The use of relatively complex conventional drinking water treatment processes used in the developed world (for example clarification and rapid filtration) is impractical in remoter parts of the developing world due to a lack of skilled operatives, lack of maintenance parts for electro-mechanical & control systems, unreliable power supply and poor access to treatment chemicals.
Development strategies in these areas have aimed to provide improved water supplies from “safe” water sources such as groundwater accessed via. boreholes and hand pumps, capped springs, infiltration and impounded waters mainly without treatment. Whilst many gains have been made; aquifers can become polluted and shallow wells easily contaminated. In other cases, a population may continue to rely on an untreated contaminated surface water source, rather than a new borehole, simply because it tastes better, without understanding the hidden dangers. An iron laden source which is acceptable in other respects may be neglected because the water appears dirty - a treatment capability could make this acceptable. There may be merit in assessing where the existing water supplies come from before making changes.
I have attempted to address some of these issues by developing an appropriate type of water treatment for use in areas with little or no technical support and for use in disaster response. The treatment comprises a low maintenance self-washing clarifier/filtration arrangement which incorporates upstream spray aeration (when required) and downstream disinfection using a chlorine (soluble tablet feeder) together contact time. The process targets removal of micro-biological pathogens, turbidity, suspended solids, particulate iron etc. Other processes may be required to remove chemicals such as nitrates. A degree of arsenic removal may be possible using an advanced filter media together with vigorous upstream aeration.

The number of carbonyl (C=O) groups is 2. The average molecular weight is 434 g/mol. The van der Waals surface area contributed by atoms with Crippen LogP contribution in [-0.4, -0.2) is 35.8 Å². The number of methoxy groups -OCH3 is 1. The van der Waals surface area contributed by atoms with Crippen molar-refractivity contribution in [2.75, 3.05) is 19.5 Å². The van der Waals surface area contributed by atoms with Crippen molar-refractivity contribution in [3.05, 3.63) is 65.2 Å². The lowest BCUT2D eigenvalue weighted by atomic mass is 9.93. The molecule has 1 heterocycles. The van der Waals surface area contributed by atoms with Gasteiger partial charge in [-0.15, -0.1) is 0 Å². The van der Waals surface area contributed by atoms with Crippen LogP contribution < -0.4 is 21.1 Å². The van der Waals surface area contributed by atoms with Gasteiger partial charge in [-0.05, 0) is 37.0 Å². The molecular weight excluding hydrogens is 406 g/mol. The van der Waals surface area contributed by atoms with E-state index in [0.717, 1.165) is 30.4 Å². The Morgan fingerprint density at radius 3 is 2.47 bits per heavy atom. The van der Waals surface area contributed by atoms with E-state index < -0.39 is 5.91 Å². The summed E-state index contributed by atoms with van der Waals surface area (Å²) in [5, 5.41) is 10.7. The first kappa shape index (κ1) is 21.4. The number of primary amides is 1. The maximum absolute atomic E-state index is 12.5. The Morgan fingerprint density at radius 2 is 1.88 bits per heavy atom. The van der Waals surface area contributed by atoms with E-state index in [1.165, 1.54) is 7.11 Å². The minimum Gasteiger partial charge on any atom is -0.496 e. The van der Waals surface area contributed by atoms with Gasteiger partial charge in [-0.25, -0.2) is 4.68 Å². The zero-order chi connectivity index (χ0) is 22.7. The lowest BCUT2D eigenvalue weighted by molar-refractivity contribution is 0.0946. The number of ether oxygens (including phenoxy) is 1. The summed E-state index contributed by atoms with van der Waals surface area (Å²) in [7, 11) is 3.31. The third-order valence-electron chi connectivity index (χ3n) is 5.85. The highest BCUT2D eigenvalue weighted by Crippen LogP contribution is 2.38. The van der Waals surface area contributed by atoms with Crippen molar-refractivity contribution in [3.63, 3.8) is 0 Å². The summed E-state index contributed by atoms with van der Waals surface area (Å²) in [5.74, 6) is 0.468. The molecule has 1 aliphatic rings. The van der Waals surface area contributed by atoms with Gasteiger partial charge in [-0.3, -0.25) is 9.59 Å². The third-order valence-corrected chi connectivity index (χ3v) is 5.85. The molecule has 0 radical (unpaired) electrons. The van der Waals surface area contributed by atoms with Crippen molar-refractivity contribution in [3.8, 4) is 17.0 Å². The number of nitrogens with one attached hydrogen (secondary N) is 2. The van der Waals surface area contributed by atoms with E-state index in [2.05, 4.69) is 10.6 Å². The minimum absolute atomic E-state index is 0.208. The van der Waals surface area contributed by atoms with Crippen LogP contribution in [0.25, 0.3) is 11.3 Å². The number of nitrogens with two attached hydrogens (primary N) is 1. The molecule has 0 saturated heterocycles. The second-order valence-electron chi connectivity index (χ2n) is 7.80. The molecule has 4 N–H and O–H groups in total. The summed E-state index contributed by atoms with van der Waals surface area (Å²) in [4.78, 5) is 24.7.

The target aims of the system are as follows:
- Community water treatment for development & disaster response
- Self-backwashing system - wash cycle cleans both clarifier and filter without intervention
- No moving parts, actuated valves, power supply or control system
- Low capital cost and low maintenance
- No chemicals other than chlorine tablets
- Assembled from locally available parts - plastic pipes, tanks, plumbing.
- Workshop assembly without a manufacturing process.
- Rapidly deployable and to remote areas with no road access- Replicable and scalable.
|New Implemented Countries||India, Uganda|
|Recruit||Local technical volunteers required - preferably water/mechanical engineers/plumbers but if not good practical skills. Other developed country volunteers who wish to help take this forward.|
|New Feature||Addition of tube clarifier upstream of filter to improve performance with turbid water.|